Our world is constantly being captured through GPS, cameras, satellites, and scanners and rendered by algorithms into navigable maps of Planet Earth. But how are 3D maps really made? How is the data collected?
Hear from some of the hottest startups in the field about the science and technology behind 3D map making—from data collection, to processing, to display—and discover how you can make your own 3D maps.
During the event, enjoy the visual stimulation of the PLACEMAKERS exhibit on view at swissnex San Francisco.
6:30 pm doors open
7:00 pm intro
7:10 pm talks + Q&A
8:45 pm networking reception
Eric Fischer is a data artist and software developer at Mapbox. He was previously an artist in residence at the Exploratorium in San Francisco and before that was on the Android team at Google. His work has been shown at the Museum of Modern Art and has appeared in many web and print publications including Wired, Popular Science, and Best American Infographics. He is particularly interested in using geographic data to understand and improve the pedestrian and transit experience in cities.
Antoine Martin earned Master’s of Sciences in Electronics and Ocean Engineering and has worked with companies from Fortune 50 to startups in the areas of airborne surveying and robotics. He has been working in the UAV/Drone sector since 2008, helping over 25 companies expand their business in this emerging industry. He joined Pix4D in 2014 to lead the US office, Pix4D Inc, supporting US customers and partners to grow their own businesses by using automated image processing. Pix4D is a spinoff of the EPFL in Switzerland.
Louay Eldada is Founder and CEO of Quanergy Systems, Inc., a Silicon Valley-based company developing and manufacturing 3D mapping LiDAR sensors and real-time sensing systems. He is a serial entrepreneur, having founded and sold three businesses to Fortune 100 companies. Prior to Quanergy, Eldada held executive and senior positions at SunEdison, HelioVolt, Amprius, DuPont, Telephotonics, Corning, Honeywell, and IBM. He received 50 technical awards and 66 patents. He holds a Ph.D. degree in optoelectronics from Columbia University and studied business administration at Harvard, MIT, and Stanford.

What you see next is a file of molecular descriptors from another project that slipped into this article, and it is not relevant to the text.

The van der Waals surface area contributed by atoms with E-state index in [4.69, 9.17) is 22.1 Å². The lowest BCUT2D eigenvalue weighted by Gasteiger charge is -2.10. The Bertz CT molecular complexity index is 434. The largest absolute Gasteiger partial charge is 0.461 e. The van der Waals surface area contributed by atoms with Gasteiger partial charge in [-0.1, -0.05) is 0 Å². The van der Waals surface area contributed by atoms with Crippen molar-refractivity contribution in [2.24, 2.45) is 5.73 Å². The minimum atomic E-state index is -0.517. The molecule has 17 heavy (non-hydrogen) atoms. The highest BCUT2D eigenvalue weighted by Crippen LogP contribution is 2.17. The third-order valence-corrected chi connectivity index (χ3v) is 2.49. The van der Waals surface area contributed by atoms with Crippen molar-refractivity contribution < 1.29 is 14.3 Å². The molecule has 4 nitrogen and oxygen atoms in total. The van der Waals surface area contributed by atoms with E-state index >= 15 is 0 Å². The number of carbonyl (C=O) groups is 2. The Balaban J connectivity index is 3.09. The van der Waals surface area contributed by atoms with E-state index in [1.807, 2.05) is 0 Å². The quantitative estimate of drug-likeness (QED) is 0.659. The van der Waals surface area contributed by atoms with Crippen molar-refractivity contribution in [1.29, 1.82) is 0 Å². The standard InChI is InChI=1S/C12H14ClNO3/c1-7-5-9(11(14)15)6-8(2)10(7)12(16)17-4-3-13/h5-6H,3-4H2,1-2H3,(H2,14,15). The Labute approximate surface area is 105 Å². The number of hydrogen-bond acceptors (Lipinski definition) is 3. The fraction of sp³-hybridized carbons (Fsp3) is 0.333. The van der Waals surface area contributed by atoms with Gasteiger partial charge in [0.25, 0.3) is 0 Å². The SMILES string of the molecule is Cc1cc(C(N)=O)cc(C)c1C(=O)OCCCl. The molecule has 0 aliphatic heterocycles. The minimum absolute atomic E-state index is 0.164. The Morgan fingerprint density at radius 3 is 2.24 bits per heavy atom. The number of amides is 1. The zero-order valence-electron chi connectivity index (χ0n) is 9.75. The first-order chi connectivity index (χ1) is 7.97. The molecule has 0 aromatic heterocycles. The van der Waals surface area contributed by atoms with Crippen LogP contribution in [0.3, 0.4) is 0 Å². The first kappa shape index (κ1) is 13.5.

Dan Lopez is an innovative entrepreneur and architect who has advised a wide variety of web-centric businesses and brands by lending his creative, strategic, and technological vision. With leadership and technology experience that spans over a decade, Mr. Lopez is a seasoned startup and open source veteran, with domain expertise in Federal, Defense, and consumer web. Having served as Director of Technology at JUXT in the heart of Silicon Valley, and Web Architect at the Linux Foundation, he has built bleeding edge consumer-facing technology and applications. Mr. Lopez leverages his engineering expertise, and a focus on open source and cloud technologies, to harness imagination and entrepreneurial spirit.
The remote sensing techniques developed by Greg Asner and his team are viewed as among the most advanced in the world for exploring Earth’s changing ecosystems in unprecedented detail and richness. Using airborne and satellite technologies such as laser scanning and hyperspectral imaging, combined with field work and computer modeling, Asner measures and qualifies humans’ impact on regions from the American Southwest to the Brazilian Amazon.
October 21, 2014, at 6:30 pm
A discussion with the artists about their practice and how machine-made images influence society.
October 21, 2014 – November 14, 2014
Uncanny yet familiar: Explore the weird world of Moments in Algorithmic Places (MAPs).
Books in Browsers
October 25, 2014
Spend a day hacking tools for online storytelling, expression and art.
This event is part of the Bay Area Science Festival as well as Image as Location, a week that explores the relationship between people, pictures, and places brought to you by Books in Browsers, the Cultural Services of the French Embassy, the Goethe Institut, Gray Area Art and Technology, swissnex San Francisco, and the Berkeley Center for New Media.
*Image courtesy of Mozilla Location Service, Mapbox, and OpenStreetMap contributors